Display Correlated Images

Determination of Anatomic and Natural Reference Lines

There are two alternative approaches one can consider for determining a reference line on the cartilage surfaces. One skilled in the art will easily recognize other approaches that can be suitable for this purpose. The first approach is based on anatomic planes; the second is a natural approach building on the three dimensional cartilage thickness map.

The location of the pathway of loading relative to the femoral and tibial anatomy and geometry can be assessed by defining sagittal planes bisecting the medial femoral condyle, the lateral femoral condyle, the medial tibial plateau, and the lateral tibial plateau. For the medial femoral condyle, the operator can manually delete surface points located along the trochlea. Then, a sagittal plane parallel to the sagittal midfemoral plane can be defined through the most medial aspect of the medial femoral condyle followed by a sagittal plane parallel to the sagittal midfemoral plane through the most lateral aspect of the medial femoral condyle. The sagittal plane that is located halfway between these two planes can be defined as the “midcondylar sagittal plane”. The intersection between the midcondylar sagittal plane and the external cartilage surface yields the “anatomic midcondylar cartilage line”. The location of the pathway of loading can be assessed relative to the anatomic midcondylar cartilage line of the medial femoral condyle. The identical procedure can be repeated for the lateral femoral condyle.

The following method can be used for the medial tibial plateau: A plane parallel to the sagittal tibial plateau plane can be defined through the most medial point of the medial tibial plateau. A parallel plane located halfway between this plane and the sagittal tibial plateau plane can yield the “midsagittal plane of the medial tibial plateau.” The intersection of the midsagittal plane of the medial tibial plateau and the external cartilage surface can yield the “anatomic midtibial plateau cartilage line” of the medial tibial plateau. The identical procedure can be repeated for the lateral tibial plateau.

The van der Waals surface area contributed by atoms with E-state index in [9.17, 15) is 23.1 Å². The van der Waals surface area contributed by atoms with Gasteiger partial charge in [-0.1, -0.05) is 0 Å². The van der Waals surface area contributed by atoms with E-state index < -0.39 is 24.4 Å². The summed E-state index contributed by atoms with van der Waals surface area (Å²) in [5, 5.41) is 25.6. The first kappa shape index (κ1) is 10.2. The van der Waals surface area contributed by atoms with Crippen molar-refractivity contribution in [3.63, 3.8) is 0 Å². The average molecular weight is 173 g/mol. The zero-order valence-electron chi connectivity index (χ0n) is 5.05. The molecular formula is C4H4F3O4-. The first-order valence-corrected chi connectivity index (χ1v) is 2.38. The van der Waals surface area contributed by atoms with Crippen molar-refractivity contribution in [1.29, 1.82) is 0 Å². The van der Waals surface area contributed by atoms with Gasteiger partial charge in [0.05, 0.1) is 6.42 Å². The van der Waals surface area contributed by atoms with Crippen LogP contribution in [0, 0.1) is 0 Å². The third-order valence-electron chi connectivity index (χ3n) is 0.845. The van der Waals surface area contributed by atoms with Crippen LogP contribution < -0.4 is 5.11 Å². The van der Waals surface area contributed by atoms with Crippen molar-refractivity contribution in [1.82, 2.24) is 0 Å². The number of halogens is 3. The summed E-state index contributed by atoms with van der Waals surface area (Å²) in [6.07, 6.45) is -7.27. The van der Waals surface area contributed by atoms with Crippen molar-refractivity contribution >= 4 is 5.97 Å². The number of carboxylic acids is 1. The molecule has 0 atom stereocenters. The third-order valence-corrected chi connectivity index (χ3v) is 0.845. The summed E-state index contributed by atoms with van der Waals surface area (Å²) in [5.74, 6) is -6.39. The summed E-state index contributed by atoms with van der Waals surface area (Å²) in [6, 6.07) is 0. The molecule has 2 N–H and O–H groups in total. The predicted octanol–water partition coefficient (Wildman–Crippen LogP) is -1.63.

In the second approach, one can calculate a “natural” line of curvature for each femoral cartilage component (FIG. 20). Intuitively, if one could roll the femoral condyles along a hard, flat surface, the line of contact with the flat surface would be the natural line of curvature. One can compare the actual tibiofemoral contact line to this reference line. Since one cannot physically remove the femur and roll it around, one can apply some geometric calculations to estimate this reference line. One can begin with the trans-epicondylar reference line previously described. One can then generate a plane coincident with this line oriented in an arbitrary initial position. The intersection of this plane and the external surface of the cartilage will produce a curve. One can then take the point furthest from the trans-epicondylar reference line as the natural contact point for this plane location. The next step is to rotate the plane by some increment, for example by one degree, and repeat the procedure. The operator can identify the rotation angles where the plane is intersecting the distinct medial—lateral compartments of the cartilage, and two points can be chosen, one from the medial femoral condyle and one from the lateral femoral condyle. If cartilage defects are present, in which case a compartment will not intersect in a curve but in a set of points, one can fit a spline through the points, then take the peak point of the spline as the contact point.

This can be repeated for the entire extent of the cartilage, resulting in a set of points that branch at the intercondylar notch. One can treat these points as two lines, and fit them with two splines. These can be the “natural” lines of curvature for each compartment.